LangChain for JavaScript part 3: Create Dall-E images

By David Fekke
March 13th, 2024

The LangChain framework for JavaScript and TypeScript recently added tool support for the Dall-E image generation. OpenAI's Dall-E tool was recently upgraded to version 3. Dall-E support has been in the Python version of LangChain, but was recently added to their JavaScript module. Both Python and TypeScript/JavaScript versions have a class called the DallEAPIWrapper. Once this class has been created in your code, you can use it to generate new images, or be part of a chain.

Here is a simple example below on how to use the DallEAPIWrapper in a Node.js app. This assumes that you have an OpenAI account and an environment variable with your OPENAI_API_KEY.

import { promises as fsp } from 'fs';
import { DallEAPIWrapper } from "@langchain/openai";
import { PromptTemplate } from "@langchain/core/prompts";
import { Buffer } from 'buffer';
import { v4 as generateUUID } from 'uuid';

function generateFilename() {
    return `${generateUUID()}.png`;

const headline = `LangChain for JavaScript part 1`;

const imagePrompt = PromptTemplate.fromTemplate(`
To generate a creative header image using Dall-E based on your blog post's headline and body text, we can design a flexible prompt that incorporates key elements of your blog. Here's how you can structure your prompt, making it adaptable to any blog post by substituting your specific headlines and text:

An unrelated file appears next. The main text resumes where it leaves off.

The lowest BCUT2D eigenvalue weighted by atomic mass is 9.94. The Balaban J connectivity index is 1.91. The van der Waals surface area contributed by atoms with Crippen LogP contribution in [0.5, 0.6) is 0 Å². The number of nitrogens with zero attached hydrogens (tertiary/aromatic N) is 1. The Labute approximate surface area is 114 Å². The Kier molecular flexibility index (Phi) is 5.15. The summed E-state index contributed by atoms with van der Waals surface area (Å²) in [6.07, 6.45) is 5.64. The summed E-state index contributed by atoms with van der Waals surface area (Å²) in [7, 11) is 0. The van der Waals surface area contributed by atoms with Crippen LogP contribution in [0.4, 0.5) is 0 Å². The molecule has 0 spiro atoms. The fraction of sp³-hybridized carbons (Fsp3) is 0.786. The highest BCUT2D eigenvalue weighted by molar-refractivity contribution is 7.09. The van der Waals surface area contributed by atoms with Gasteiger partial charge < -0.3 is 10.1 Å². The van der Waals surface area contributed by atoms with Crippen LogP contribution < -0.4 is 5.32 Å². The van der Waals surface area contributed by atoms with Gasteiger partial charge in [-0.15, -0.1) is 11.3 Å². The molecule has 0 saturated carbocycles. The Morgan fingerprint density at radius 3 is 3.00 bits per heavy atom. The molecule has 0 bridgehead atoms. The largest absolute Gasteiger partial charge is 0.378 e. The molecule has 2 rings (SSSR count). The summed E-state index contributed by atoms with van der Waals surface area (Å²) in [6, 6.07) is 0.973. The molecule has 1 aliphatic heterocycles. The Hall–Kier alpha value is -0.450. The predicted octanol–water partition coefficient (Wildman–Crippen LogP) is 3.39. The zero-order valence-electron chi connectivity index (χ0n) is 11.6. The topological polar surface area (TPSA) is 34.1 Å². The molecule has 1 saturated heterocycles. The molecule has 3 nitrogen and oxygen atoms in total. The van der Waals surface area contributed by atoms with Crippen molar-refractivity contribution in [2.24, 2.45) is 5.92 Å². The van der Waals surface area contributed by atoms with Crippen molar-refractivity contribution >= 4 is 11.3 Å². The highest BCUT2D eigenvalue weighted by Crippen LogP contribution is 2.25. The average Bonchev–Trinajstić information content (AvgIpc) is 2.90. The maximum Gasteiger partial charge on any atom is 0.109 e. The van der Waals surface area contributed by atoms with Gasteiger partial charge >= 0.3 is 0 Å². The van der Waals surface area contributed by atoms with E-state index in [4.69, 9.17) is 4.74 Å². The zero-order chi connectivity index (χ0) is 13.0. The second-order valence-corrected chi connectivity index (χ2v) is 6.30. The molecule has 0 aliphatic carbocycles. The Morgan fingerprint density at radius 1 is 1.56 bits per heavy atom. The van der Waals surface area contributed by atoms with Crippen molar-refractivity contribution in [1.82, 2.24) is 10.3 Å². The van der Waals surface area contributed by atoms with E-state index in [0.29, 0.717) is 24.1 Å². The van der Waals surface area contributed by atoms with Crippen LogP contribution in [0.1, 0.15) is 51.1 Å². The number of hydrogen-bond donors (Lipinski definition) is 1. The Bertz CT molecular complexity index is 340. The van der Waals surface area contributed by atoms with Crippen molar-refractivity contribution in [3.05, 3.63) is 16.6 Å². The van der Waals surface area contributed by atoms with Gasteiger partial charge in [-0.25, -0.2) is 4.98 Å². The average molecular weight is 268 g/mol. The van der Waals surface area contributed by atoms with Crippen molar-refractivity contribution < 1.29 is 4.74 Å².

### Dall-E Prompt Template

**Title of the Blog Post**: {headline}

**Preferred Color Scheme and Art Style**: Bright and vibrant colors to emphasize growth and sustainability; a blend of digital art and watercolor styles for a modern yet organic feel

**Mood or Atmosphere of the Image**: Inspiring and uplifting, showcasing harmony between urban life and nature

Make sure to not include the Title of the Blog Post in the image. The image should be a visual representation of the blog post's content and theme.

async function main() {
    const tool = new DallEAPIWrapper({
        n: 1, // Default
        modelName: "dall-e-3", // Default
        openAIApiKey: process.env.OPENAI_API_KEY, 
        size: "1792x1024"
    const prompt = await imagePrompt.format({ headline }); 
    const imageURL = await tool.invoke(prompt);
    const filename = generateFilename();
    const arrayBuf = await fetch(imageURL).then(res => res.arrayBuffer());
    await fsp.writeFile(filename, Buffer.from(arrayBuf));


The script in this example was used to create the image at the top of this post.

Creating the prompt

Let's take a deep dive on the image generation script. We are importing the DallEAPIWrapper from the @langchain/openai NPM module and we are importing the PromptTemplate from @langchain/core/prompts NPM module. We use the PromptTemplate to define a prompt for generating an image. The more information you give the prompt, the better the result will be from Dall-E. The prompt template allows us to pass variable values into our prompt. In the example above we pass a {headline}. The prompt template will delimit variable names with curly braces. When we format the prompt, we will pass any variables into the prompt at that time.